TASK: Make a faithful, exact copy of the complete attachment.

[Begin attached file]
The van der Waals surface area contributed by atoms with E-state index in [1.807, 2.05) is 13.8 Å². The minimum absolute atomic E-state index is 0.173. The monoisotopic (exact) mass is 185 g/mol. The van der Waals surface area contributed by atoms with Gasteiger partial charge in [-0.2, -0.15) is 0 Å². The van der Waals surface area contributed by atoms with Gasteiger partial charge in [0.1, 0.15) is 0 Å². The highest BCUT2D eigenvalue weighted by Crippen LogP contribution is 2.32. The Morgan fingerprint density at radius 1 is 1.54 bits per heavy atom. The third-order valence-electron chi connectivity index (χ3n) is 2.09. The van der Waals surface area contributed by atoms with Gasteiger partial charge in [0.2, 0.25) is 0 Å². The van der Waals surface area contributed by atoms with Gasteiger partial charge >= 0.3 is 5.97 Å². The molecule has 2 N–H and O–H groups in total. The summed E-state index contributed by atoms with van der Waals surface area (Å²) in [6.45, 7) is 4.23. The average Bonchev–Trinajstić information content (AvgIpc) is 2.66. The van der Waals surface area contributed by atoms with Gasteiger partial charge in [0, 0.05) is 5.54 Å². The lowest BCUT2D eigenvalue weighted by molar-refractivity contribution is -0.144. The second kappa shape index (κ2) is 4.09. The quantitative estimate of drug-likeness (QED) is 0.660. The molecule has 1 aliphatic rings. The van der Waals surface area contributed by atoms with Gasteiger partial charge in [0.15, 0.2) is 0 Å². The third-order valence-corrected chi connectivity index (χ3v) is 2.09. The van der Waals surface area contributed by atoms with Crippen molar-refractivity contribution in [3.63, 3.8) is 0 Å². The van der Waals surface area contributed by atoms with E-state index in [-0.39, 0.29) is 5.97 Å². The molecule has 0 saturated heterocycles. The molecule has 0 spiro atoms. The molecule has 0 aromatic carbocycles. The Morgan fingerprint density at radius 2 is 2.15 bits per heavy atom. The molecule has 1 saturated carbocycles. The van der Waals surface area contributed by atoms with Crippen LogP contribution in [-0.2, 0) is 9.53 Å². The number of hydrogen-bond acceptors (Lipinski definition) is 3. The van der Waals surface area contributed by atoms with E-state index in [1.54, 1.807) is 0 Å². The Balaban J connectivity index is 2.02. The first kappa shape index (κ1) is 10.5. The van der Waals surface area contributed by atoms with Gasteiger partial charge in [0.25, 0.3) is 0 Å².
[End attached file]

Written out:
The van der Waals surface area contributed by atoms with E-state index in [1.807, 2.05) is 13.8 Å². The minimum absolute atomic E-state index is 0.173. The monoisotopic (exact) mass is 185 g/mol. The van der Waals surface area contributed by atoms with Gasteiger partial charge in [-0.2, -0.15) is 0 Å². The van der Waals surface area contributed by atoms with Gasteiger partial charge in [0.1, 0.15) is 0 Å². The highest BCUT2D eigenvalue weighted by Crippen LogP contribution is 2.32. The Morgan fingerprint density at radius 1 is 1.54 bits per heavy atom. The third-order valence-electron chi connectivity index (χ3n) is 2.09. The van der Waals surface area contributed by atoms with Gasteiger partial charge in [0.2, 0.25) is 0 Å². The van der Waals surface area contributed by atoms with Gasteiger partial charge >= 0.3 is 5.97 Å². The molecule has 2 N–H and O–H groups in total. The summed E-state index contributed by atoms with van der Waals surface area (Å²) in [6.45, 7) is 4.23. The average Bonchev–Trinajstić information content (AvgIpc) is 2.66. The van der Waals surface area contributed by atoms with Gasteiger partial charge in [0, 0.05) is 5.54 Å². The lowest BCUT2D eigenvalue weighted by molar-refractivity contribution is -0.144. The second kappa shape index (κ2) is 4.09. The quantitative estimate of drug-likeness (QED) is 0.660. The molecule has 1 aliphatic rings. The van der Waals surface area contributed by atoms with Gasteiger partial charge in [0.15, 0.2) is 0 Å². The third-order valence-corrected chi connectivity index (χ3v) is 2.09. The van der Waals surface area contributed by atoms with Crippen molar-refractivity contribution in [3.63, 3.8) is 0 Å². The van der Waals surface area contributed by atoms with E-state index in [-0.39, 0.29) is 5.97 Å². The molecule has 0 saturated heterocycles. The molecule has 0 spiro atoms. The molecule has 0 aromatic carbocycles. The Morgan fingerprint density at radius 2 is 2.15 bits per heavy atom. The molecule has 1 saturated carbocycles. The van der Waals surface area contributed by atoms with Crippen LogP contribution in [-0.2, 0) is 9.53 Å². The number of hydrogen-bond acceptors (Lipinski definition) is 3. The van der Waals surface area contributed by atoms with E-state index in [1.54, 1.807) is 0 Å². The Balaban J connectivity index is 2.02. The first kappa shape index (κ1) is 10.5. The van der Waals surface area contributed by atoms with Gasteiger partial charge in [0.25, 0.3) is 0 Å².